Volvo Road Institute paves 45 years in teaching

Volvo Road Institute paves 45 years in teaching

Thousands of industry professionals have been taught the ABCs of asphalt paving at Volvo Construction Equipment’s Road Institute over the last 45 years, earning the North American establishment a respected reputation within the road building industry.

Collectively, Steve Neal and Wayne Tomlinson have nearly 60 years experience in the asphalt industry. Both are instructors at Volvo Construction Equipment’s Road Institute in North America.

It is this experience that has attracted paving crew personnel, supervisors, state highway administrators and asphalt production professionals to the institute for the last 45 years. Training philosophy at the institute is simple: to teach participants how to operate asphalt paver and compactor machines, to educate them on best practice, and how to recognize and correct common problems that occur while paving.

Classes are held in two training centers: Chambersburg, Pennsylvania, and Phoenix, Arizona and include both classroom and practical learning. There are 16 courses, which run every year over a nine month period.

45 years of training
The Volvo Road Institute began in 1965 when Blaw-Knox, a leading road building equipment manufacturer, established factory training to provide instruction on the maintenance and operation of Blaw-Knox equipment to improve the asphalt industry.

Blaw-Knox recognized that the asphalt industry was gaining momentum by the mid-1960s after President Dwight D. Eisenhower signed the Federal-Aid Highway Act in 1956, which provided $25 billion to construct the Interstate Highway System and kick-start the economy in the wake of a looming recession. The Act boosted asphalt production – a key aspect in the nation’s construction industry. But as the industry progressed, new technology systems created unknowns for contractors, state agencies and manufacturers. So in the 1970s, Blaw-Knox established a formal training center, where courses in operations, maintenance and mechanical training were available for industry-wide participation. In 1997, the training facility officially became the Road Institute and in 2007 it was taken over by Volvo Construction Equipment in its purchase of the Ingersoll Rand road machinery business.

Paving the way
“Over the years, I have acquired a background in asphalt and road construction, but to be honest, there is no substitute for hands-on training,” says John Morgan, a technical sales representative for MeadWestvaco, who attended a three-day course on asphalt paver and compactor operations and maintenance at the Road Institute. “I had the opportunity to crawl around and get inside the equipment. I listened to the instructors talk about the operation of the equipment and what happens when it isn’t properly maintained.”

Attendees on Morgan’s course are introduced to asphalt paving and compaction equipment through a mixture of classroom theory and outdoor practice.
 
In a classroom environment, Steve Neal, paving instructor, teaches best paving practices. He discusses factors that affect the screed and how to control these to achieve the perfect mat. Compaction instructor Wayne Tomlinson discusses consistency in rolling patterns and how to maintain the correct rolling speed for proper impact spacing. “We look at how the machines work, how the screed smoothes and seals the asphalt material and what amplitude and frequency is in compaction,” says Tomlinson.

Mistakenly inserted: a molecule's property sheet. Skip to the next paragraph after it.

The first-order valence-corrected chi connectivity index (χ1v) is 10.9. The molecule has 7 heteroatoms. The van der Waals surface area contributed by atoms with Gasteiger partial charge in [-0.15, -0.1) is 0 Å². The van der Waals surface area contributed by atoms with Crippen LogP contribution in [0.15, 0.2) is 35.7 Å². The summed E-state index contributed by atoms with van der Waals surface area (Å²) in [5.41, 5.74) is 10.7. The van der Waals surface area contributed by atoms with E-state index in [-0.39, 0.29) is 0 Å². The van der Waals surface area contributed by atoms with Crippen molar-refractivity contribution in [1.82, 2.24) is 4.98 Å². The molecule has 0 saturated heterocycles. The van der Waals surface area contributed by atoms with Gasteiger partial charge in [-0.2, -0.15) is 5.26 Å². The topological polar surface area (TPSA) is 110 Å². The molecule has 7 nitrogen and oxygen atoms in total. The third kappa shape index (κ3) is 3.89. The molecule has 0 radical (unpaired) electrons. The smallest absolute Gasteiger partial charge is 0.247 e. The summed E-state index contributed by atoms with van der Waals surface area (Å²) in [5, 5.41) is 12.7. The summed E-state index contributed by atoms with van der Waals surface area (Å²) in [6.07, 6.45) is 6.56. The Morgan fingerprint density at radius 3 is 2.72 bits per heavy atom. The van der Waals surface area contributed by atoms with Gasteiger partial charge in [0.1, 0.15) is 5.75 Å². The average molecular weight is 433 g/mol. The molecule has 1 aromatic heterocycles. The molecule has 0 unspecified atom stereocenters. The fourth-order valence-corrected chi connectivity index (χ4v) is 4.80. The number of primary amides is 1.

The class also receives hands-on training outdoors to learn how to operate the equipment correctly and efficiently. This begins with a ‘walk-around’ of each piece of equipment to discuss maintenance procedures, point out major control systems and important daily and weekly checks to be carried out. One of the most important aspects is jobsite safety, which is placed at the forefront of every operation.

Volvo Road Institute

Then instructors take each class through a paving operation. The class paves a mat 50 yards long and 12 feet wide using a Volvo PF6110 tracked paver, with an Omni 318 screed. The students run the paver and the screed using manual controls as instructors observe. After a few yards, the group stops to assess the operation and mat.

Afterwards, Tomlinson focuses the group on compaction, using a Volvo DD38HF double drum compactor. Each attendee rolls and compacts the freshly laid sand mat. The class is instructed on the various rolling patterns they learned the day before, such as the five-pass pattern or a side-by-side pattern. The class discusses joint matching, the automatic grade and slope controls on the paver and the use of electronic controls for leveling.

“In my daily work I need to engage a wide range of people and the more information I have, the more valuable I am to my customer,” explains Morgan. “I really learned a lot at the Road Institute – and I’ve worked in the industry my entire career.”

Volvo Road Institute

For more information about Volvo’s Road Institute, or to book a course, please visit: http://www.roadinstitute.com/

Ends.

January, 2011

Picture 1: Students at Volvo Construction Equipment’s Road Institute are taught paving best practice with hands-on training using a Volvo PF6110 tracked paver.
Picture 2: A Volvo DD38HF double drum compactor is used at the Volvo Road Institute to teach attendees how to roll and compact. The class is instructed on the various rolling patterns such as the five-pass pattern or a side-by-side pattern.
Picture 3: Instructors at the Volvo Road Institute conduct a ‘walk-around’ of each piece of paving and compacting equipment to discuss maintenance procedures, point out major control systems and discuss safety.

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Bill Law
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